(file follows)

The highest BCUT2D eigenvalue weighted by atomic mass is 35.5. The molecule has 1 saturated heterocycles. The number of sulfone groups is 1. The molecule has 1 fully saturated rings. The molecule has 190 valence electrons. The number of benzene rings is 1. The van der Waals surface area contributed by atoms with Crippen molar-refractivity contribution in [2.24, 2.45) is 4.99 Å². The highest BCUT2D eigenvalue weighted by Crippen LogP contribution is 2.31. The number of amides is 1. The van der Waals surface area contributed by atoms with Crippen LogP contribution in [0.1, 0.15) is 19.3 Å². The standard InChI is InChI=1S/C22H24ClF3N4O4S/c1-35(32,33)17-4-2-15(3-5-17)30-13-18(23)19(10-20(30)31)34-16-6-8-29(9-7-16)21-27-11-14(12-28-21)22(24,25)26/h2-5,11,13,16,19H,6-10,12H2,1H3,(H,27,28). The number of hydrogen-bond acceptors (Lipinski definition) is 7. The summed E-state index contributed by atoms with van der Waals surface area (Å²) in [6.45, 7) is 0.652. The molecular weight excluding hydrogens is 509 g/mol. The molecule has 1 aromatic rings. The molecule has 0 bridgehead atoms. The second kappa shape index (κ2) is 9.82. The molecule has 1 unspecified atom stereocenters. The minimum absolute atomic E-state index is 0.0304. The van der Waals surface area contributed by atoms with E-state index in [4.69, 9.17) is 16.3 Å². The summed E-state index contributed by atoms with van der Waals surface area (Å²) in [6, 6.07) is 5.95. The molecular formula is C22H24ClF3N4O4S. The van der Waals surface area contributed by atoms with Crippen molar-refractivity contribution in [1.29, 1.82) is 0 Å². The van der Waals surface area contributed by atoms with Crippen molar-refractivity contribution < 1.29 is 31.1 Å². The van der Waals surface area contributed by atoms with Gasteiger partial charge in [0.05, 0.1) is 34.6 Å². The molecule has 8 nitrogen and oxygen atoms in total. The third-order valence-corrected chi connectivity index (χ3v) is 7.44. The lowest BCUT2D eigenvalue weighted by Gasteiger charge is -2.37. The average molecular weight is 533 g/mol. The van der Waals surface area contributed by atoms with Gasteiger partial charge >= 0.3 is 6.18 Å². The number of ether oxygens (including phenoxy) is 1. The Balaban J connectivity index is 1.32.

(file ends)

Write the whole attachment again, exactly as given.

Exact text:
The highest BCUT2D eigenvalue weighted by atomic mass is 35.5. The molecule has 1 saturated heterocycles. The number of sulfone groups is 1. The molecule has 1 fully saturated rings. The molecule has 190 valence electrons. The number of benzene rings is 1. The van der Waals surface area contributed by atoms with Crippen molar-refractivity contribution in [2.24, 2.45) is 4.99 Å². The highest BCUT2D eigenvalue weighted by Crippen LogP contribution is 2.31. The number of amides is 1. The van der Waals surface area contributed by atoms with Crippen LogP contribution in [0.1, 0.15) is 19.3 Å². The standard InChI is InChI=1S/C22H24ClF3N4O4S/c1-35(32,33)17-4-2-15(3-5-17)30-13-18(23)19(10-20(30)31)34-16-6-8-29(9-7-16)21-27-11-14(12-28-21)22(24,25)26/h2-5,11,13,16,19H,6-10,12H2,1H3,(H,27,28). The number of hydrogen-bond acceptors (Lipinski definition) is 7. The summed E-state index contributed by atoms with van der Waals surface area (Å²) in [6.45, 7) is 0.652. The molecular weight excluding hydrogens is 509 g/mol. The molecule has 1 aromatic rings. The molecule has 0 bridgehead atoms. The second kappa shape index (κ2) is 9.82. The molecule has 1 unspecified atom stereocenters. The minimum absolute atomic E-state index is 0.0304. The van der Waals surface area contributed by atoms with E-state index in [4.69, 9.17) is 16.3 Å². The summed E-state index contributed by atoms with van der Waals surface area (Å²) in [6, 6.07) is 5.95. The molecular formula is C22H24ClF3N4O4S. The van der Waals surface area contributed by atoms with Crippen molar-refractivity contribution in [1.29, 1.82) is 0 Å². The van der Waals surface area contributed by atoms with Crippen molar-refractivity contribution < 1.29 is 31.1 Å². The van der Waals surface area contributed by atoms with Gasteiger partial charge in [0.05, 0.1) is 34.6 Å². The molecule has 8 nitrogen and oxygen atoms in total. The third-order valence-corrected chi connectivity index (χ3v) is 7.44. The lowest BCUT2D eigenvalue weighted by Gasteiger charge is -2.37. The average molecular weight is 533 g/mol. The van der Waals surface area contributed by atoms with Gasteiger partial charge >= 0.3 is 6.18 Å². The number of ether oxygens (including phenoxy) is 1. The Balaban J connectivity index is 1.32.